By Elizabeth Culliford
The ads showed a red inverted triangle with text asking Facebook users to sign a petition against antifa, a loosely organized anti-fascist movement.
In a tweet on Thursday, the Anti-Defamation League’s CEO, Jonathan Greenblatt, said of the symbol: “The Nazis used red triangles to identify their political victims in concentration camps. Using it to attack political opponents is highly offensive.”
The Facebook ads were run on pages belonging to Trump and Vice President Mike Pence, and also appeared in ads and organic posts on the “Team Trump” page.
“Our policy prohibits using a banned hate group’s symbol to identify political prisoners without the context that condemns or discusses the symbol,” said a Facebook company spokesperson.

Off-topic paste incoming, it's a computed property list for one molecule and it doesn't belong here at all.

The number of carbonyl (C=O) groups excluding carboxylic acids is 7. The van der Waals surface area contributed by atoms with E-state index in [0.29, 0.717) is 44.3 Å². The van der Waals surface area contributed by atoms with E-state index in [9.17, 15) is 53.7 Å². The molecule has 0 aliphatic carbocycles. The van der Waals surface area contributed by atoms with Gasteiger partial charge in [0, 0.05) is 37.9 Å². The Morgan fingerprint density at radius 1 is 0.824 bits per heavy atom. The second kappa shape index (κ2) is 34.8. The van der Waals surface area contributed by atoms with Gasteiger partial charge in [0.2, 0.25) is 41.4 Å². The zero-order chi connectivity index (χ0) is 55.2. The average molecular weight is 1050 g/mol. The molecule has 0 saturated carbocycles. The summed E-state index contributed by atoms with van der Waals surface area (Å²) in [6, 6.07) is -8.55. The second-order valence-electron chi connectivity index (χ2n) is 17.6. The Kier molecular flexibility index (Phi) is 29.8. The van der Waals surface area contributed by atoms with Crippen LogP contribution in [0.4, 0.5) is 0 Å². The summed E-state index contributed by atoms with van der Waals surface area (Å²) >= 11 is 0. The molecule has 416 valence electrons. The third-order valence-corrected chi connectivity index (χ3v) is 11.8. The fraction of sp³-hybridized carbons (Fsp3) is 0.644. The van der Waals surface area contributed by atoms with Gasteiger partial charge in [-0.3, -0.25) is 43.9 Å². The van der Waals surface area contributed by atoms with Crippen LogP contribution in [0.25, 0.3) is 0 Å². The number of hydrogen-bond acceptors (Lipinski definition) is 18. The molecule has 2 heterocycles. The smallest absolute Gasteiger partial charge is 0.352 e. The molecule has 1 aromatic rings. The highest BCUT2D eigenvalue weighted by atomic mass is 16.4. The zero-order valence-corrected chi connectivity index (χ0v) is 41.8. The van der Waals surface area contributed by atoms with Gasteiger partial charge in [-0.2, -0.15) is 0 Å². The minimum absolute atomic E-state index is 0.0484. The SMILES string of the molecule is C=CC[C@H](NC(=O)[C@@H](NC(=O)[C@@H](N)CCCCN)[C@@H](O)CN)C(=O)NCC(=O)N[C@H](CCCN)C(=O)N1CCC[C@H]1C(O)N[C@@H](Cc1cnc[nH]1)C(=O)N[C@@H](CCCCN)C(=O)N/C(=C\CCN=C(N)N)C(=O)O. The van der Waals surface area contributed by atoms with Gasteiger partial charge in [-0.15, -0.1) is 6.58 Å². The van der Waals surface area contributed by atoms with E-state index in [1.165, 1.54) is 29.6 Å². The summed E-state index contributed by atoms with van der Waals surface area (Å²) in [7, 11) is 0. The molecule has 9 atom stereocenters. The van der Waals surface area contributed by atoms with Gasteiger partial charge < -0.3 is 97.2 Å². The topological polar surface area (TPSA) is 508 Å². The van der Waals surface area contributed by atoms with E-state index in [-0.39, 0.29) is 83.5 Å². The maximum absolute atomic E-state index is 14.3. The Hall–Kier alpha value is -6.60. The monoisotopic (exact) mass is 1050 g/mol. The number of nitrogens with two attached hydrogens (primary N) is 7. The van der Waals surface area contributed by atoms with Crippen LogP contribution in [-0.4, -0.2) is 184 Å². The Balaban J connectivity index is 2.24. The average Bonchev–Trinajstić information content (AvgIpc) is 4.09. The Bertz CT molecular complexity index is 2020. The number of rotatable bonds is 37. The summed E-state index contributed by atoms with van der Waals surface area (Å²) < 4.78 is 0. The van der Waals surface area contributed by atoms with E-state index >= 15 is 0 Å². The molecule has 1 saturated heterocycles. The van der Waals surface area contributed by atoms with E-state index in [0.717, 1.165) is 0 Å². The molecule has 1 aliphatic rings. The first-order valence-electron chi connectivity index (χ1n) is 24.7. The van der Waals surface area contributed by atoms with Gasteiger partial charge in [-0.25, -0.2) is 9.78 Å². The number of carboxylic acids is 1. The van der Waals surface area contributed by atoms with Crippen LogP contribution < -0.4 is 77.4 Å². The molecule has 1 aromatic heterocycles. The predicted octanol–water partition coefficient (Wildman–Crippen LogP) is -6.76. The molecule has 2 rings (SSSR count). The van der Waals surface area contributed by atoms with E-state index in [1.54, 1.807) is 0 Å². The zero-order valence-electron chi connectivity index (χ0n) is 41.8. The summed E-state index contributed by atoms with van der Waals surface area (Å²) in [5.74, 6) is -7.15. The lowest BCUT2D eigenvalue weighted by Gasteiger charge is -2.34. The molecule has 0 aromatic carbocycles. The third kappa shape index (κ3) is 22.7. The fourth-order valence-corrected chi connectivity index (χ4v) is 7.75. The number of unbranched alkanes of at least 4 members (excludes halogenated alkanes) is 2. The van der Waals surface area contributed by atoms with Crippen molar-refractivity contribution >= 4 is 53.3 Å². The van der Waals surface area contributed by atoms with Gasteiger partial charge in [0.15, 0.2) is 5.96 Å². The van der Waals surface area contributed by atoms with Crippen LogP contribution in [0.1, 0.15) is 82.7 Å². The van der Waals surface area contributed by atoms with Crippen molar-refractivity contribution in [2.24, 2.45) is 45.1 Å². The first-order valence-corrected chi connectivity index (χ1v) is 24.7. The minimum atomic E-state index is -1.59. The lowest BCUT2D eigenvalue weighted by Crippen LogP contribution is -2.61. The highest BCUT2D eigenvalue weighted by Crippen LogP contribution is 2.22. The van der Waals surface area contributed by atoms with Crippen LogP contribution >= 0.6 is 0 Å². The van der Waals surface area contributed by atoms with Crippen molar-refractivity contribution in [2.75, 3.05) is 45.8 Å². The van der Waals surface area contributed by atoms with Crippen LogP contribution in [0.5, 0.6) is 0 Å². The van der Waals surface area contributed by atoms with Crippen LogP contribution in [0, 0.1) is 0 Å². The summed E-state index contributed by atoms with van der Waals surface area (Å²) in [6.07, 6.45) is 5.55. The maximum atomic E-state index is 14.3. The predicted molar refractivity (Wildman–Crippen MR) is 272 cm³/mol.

“The inverted red triangle is a symbol used by Antifa, so it was included in an ad about Antifa,” Tim Murtaugh, a spokesman for the Trump campaign, said in an email.
“We would note that Facebook still has an inverted red triangle emoji in use, which looks exactly the same, so it’s curious that they would target only this ad. The image is also not included in the Anti-Defamation League’s database of symbols of hate.”
A spokesman for the ADL said its database was not one of historical Nazi symbols but of those “commonly used by modern extremists and white supremacists in the United States.”
He also said that there have been some antifa who have used the red triangle, but that it was not a particularly common symbol used by the group. (Reporting by Ayanti Bera and Elizabeth Culliford; Editing by Shounak Dasgupta and Dan Grebler)